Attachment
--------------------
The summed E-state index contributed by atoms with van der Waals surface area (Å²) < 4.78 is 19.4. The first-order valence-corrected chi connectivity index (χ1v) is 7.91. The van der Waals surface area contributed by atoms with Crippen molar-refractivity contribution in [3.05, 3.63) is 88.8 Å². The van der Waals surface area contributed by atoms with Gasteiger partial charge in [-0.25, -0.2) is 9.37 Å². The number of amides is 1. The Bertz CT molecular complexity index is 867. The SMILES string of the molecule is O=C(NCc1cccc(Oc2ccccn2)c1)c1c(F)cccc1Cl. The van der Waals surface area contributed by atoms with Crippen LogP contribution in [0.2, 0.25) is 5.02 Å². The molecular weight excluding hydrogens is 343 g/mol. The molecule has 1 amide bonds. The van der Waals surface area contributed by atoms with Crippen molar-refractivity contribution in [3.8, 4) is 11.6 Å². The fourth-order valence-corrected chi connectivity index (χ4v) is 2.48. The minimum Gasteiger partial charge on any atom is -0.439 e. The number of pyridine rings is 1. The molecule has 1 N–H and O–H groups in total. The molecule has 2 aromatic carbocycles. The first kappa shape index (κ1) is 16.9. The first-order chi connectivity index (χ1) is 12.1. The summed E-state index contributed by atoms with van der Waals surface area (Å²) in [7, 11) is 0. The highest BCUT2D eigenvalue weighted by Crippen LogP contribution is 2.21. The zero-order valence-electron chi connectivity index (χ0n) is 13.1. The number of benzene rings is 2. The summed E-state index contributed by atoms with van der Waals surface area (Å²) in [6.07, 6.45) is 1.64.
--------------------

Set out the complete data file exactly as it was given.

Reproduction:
The summed E-state index contributed by atoms with van der Waals surface area (Å²) < 4.78 is 19.4. The first-order valence-corrected chi connectivity index (χ1v) is 7.91. The van der Waals surface area contributed by atoms with Crippen molar-refractivity contribution in [3.05, 3.63) is 88.8 Å². The van der Waals surface area contributed by atoms with Gasteiger partial charge in [-0.25, -0.2) is 9.37 Å². The number of amides is 1. The Bertz CT molecular complexity index is 867. The SMILES string of the molecule is O=C(NCc1cccc(Oc2ccccn2)c1)c1c(F)cccc1Cl. The van der Waals surface area contributed by atoms with Crippen LogP contribution in [0.2, 0.25) is 5.02 Å². The molecular weight excluding hydrogens is 343 g/mol. The molecule has 1 amide bonds. The van der Waals surface area contributed by atoms with Crippen molar-refractivity contribution in [3.8, 4) is 11.6 Å². The fourth-order valence-corrected chi connectivity index (χ4v) is 2.48. The minimum Gasteiger partial charge on any atom is -0.439 e. The number of pyridine rings is 1. The molecule has 1 N–H and O–H groups in total. The molecule has 2 aromatic carbocycles. The first kappa shape index (κ1) is 16.9. The first-order chi connectivity index (χ1) is 12.1. The summed E-state index contributed by atoms with van der Waals surface area (Å²) in [7, 11) is 0. The highest BCUT2D eigenvalue weighted by Crippen LogP contribution is 2.21. The zero-order valence-electron chi connectivity index (χ0n) is 13.1. The number of benzene rings is 2. The summed E-state index contributed by atoms with van der Waals surface area (Å²) in [6.07, 6.45) is 1.64.